Finder makes money from featured partners, but editorial opinions are our own. Advertiser Disclosure

What you need to know about cash advance interest rates

A credit card cash advance gives you quick access to money but it often comes at a high cost.

While credit cards are mainly designed to pay for purchases, you can also use them to get cash or a cash equivalent. Known as a cash advance, these transactions generally attract higher rates and fees when compared to regular purchases. So it’s important to consider whether the convenience of using a credit card for cash advances is worth it.

Compare cash advance credit cards

Name Product Filter values Cash advance rate Cash advance fee Minimum Credit Score
Capital One QuicksilverOne Cash Rewards Credit Card
26.99% variable
$10 or 3% of the cash advance amount, whichever is greater
Get unlimited 1.5% cash back on every purchase with no limit on how much you can earn, and no changing categories.
Capital One Platinum Secured Credit Card
26.99% variable
$10 or 3% of the cash advance amount, whichever is greater
New to credit
A no-annual-fee secured card that separates itself from the pack with a $200 credit limit after making a more affordable than average deposit of $49, $99 or $200.
OpenSky® Secured Visa® Credit Card
17.39% variable
$6 or 5% of the cash advance amount, whichever is greater
Apply for this card with no credit check if you're new to credit or have bad credit.

Compare up to 4 providers

What is a cash advance?

A cash advance is a type of transaction that allows you to access funds in the form of cash or a “cash equivalent”. For example, using your credit card to withdraw money from an ATM, pay for gift cards or buy foreign currency are all commonly defined as cash advance transactions.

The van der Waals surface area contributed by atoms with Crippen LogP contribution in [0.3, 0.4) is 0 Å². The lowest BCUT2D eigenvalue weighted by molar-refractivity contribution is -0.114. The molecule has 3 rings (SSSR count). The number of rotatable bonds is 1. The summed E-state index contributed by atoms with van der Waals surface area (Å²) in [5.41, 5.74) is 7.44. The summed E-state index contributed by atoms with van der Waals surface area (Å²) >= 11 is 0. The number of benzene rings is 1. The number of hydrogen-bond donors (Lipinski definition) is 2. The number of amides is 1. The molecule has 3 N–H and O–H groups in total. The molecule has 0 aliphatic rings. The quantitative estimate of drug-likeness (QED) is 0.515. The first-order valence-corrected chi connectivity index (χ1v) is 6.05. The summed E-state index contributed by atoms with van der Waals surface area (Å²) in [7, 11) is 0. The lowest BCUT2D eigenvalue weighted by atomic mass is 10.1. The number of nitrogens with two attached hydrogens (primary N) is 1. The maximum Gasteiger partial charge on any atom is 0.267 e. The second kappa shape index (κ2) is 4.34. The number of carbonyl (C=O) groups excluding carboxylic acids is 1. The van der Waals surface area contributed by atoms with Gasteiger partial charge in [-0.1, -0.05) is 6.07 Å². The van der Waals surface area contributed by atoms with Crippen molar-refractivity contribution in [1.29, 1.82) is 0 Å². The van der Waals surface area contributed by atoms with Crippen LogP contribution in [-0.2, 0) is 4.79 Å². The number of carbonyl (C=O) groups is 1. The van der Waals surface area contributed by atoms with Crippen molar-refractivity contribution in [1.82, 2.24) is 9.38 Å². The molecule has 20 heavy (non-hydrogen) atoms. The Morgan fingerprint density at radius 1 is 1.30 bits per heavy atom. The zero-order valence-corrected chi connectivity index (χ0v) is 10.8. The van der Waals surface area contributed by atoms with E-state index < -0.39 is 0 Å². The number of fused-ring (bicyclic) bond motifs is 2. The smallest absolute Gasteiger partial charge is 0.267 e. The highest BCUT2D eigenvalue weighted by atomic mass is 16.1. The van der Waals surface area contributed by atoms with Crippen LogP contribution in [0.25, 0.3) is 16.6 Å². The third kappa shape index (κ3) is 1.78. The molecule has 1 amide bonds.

Cash advances typically have higher interest rates than standard credit card purchases, with most APRs ranging from 19% to 22%. They also attract a fee worth 3% to 5% of the transaction and are often not eligible for features such as a 0% intro APR period or reward points. There are also some credit cards that charge the same interest rate for purchases and cash advances and, but the cash advance fee still applies.

What transactions are classified as a cash advance?

Using your credit card to withdraw money from an ATM, bank branch or at the checkout clearly qualifies as a cash advance. Other transactions considered as “cash advances” may vary depending on your issuer, but could include:

  • Buying foreign currency or traveler’s checks
  • Gift card or prepaid debit card purchases and top-ups
  • Using a non-BPAY registered billing service to pay bills
  • Utility and government charges
  • Transactions at physical or online casinos (which can include money spent on food and beverages)
  • Other gambling transactions, such as buying lottery tickets or scratchies
  • Transferring funds from your credit card account to any other bank account

Can I transfer money from a credit card to my bank account?

For a full list of what your credit card issuer considers a cash advance and the charges you’ll incur, see your card’s Product Disclosure Statement.


Why do banks charge higher interest rates for cash advances?

Cash advances are similar to short-term loans in that they provide you with funds on short notice. The cash you get can then be used for anything you want, including transactions you wouldn’t normally be able to use a credit card for, such as paying other debts. As such, these transactions are considered as being a greater risk than standard credit card purchases.

A higher standard interest rate can help lenders offset this risk by providing them with more potential profits when you use your card for a cash advance. The rates and fees applied can also help deter you from regularly using a credit card for cash advance transactions, which also reduces the potential risk for lenders.

What fees and charges apply when using a credit card for a cash advance?

Using your credit card for a cash advance should be a last resort, and if you do end up taking this path, remember the following.

  • atm cash withdrawalCash advance fee. Cash advance fees are usually charged as a percentage of the total cash advance amount. For example, if you withdrew $1,000 on a credit card with a cash advance fee of 3%, you would pay a fee of $30. This fee will add to the balance on your card and increase your interest charges.